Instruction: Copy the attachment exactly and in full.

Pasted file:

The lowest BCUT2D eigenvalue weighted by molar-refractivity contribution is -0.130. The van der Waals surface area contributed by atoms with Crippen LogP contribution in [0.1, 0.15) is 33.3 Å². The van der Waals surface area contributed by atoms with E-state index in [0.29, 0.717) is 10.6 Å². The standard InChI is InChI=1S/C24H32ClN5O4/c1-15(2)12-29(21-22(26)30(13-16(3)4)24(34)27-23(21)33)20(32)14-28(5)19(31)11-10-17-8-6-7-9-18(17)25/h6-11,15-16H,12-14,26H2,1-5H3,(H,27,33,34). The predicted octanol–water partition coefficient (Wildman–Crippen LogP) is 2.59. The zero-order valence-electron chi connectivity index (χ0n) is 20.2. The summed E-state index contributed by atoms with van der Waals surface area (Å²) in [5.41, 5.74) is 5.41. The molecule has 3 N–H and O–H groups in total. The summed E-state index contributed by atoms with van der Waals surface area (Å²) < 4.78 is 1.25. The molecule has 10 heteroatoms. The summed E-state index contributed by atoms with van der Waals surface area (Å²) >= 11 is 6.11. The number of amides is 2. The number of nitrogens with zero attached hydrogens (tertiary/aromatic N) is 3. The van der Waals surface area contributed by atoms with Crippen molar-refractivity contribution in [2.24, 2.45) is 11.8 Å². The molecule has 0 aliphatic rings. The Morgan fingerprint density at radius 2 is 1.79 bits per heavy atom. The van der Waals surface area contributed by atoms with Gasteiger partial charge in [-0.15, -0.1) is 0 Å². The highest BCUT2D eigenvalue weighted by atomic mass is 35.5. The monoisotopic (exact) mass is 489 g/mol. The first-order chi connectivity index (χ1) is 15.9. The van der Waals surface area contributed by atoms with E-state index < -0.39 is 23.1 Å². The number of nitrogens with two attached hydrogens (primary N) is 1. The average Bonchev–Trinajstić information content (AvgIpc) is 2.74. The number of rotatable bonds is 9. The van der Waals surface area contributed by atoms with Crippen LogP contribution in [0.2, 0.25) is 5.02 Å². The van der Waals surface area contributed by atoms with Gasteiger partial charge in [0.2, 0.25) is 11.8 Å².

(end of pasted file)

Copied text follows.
The lowest BCUT2D eigenvalue weighted by molar-refractivity contribution is -0.130. The van der Waals surface area contributed by atoms with Crippen LogP contribution in [0.1, 0.15) is 33.3 Å². The van der Waals surface area contributed by atoms with E-state index in [0.29, 0.717) is 10.6 Å². The standard InChI is InChI=1S/C24H32ClN5O4/c1-15(2)12-29(21-22(26)30(13-16(3)4)24(34)27-23(21)33)20(32)14-28(5)19(31)11-10-17-8-6-7-9-18(17)25/h6-11,15-16H,12-14,26H2,1-5H3,(H,27,33,34). The predicted octanol–water partition coefficient (Wildman–Crippen LogP) is 2.59. The zero-order valence-electron chi connectivity index (χ0n) is 20.2. The summed E-state index contributed by atoms with van der Waals surface area (Å²) in [5.41, 5.74) is 5.41. The molecule has 3 N–H and O–H groups in total. The summed E-state index contributed by atoms with van der Waals surface area (Å²) < 4.78 is 1.25. The molecule has 10 heteroatoms. The summed E-state index contributed by atoms with van der Waals surface area (Å²) >= 11 is 6.11. The number of amides is 2. The number of nitrogens with zero attached hydrogens (tertiary/aromatic N) is 3. The van der Waals surface area contributed by atoms with Crippen molar-refractivity contribution in [2.24, 2.45) is 11.8 Å². The molecule has 0 aliphatic rings. The Morgan fingerprint density at radius 2 is 1.79 bits per heavy atom. The van der Waals surface area contributed by atoms with Gasteiger partial charge in [-0.15, -0.1) is 0 Å². The highest BCUT2D eigenvalue weighted by atomic mass is 35.5. The monoisotopic (exact) mass is 489 g/mol. The first-order chi connectivity index (χ1) is 15.9. The van der Waals surface area contributed by atoms with E-state index < -0.39 is 23.1 Å². The number of nitrogens with two attached hydrogens (primary N) is 1. The average Bonchev–Trinajstić information content (AvgIpc) is 2.74. The number of rotatable bonds is 9. The van der Waals surface area contributed by atoms with Crippen LogP contribution in [0.2, 0.25) is 5.02 Å². The van der Waals surface area contributed by atoms with Gasteiger partial charge in [0.2, 0.25) is 11.8 Å².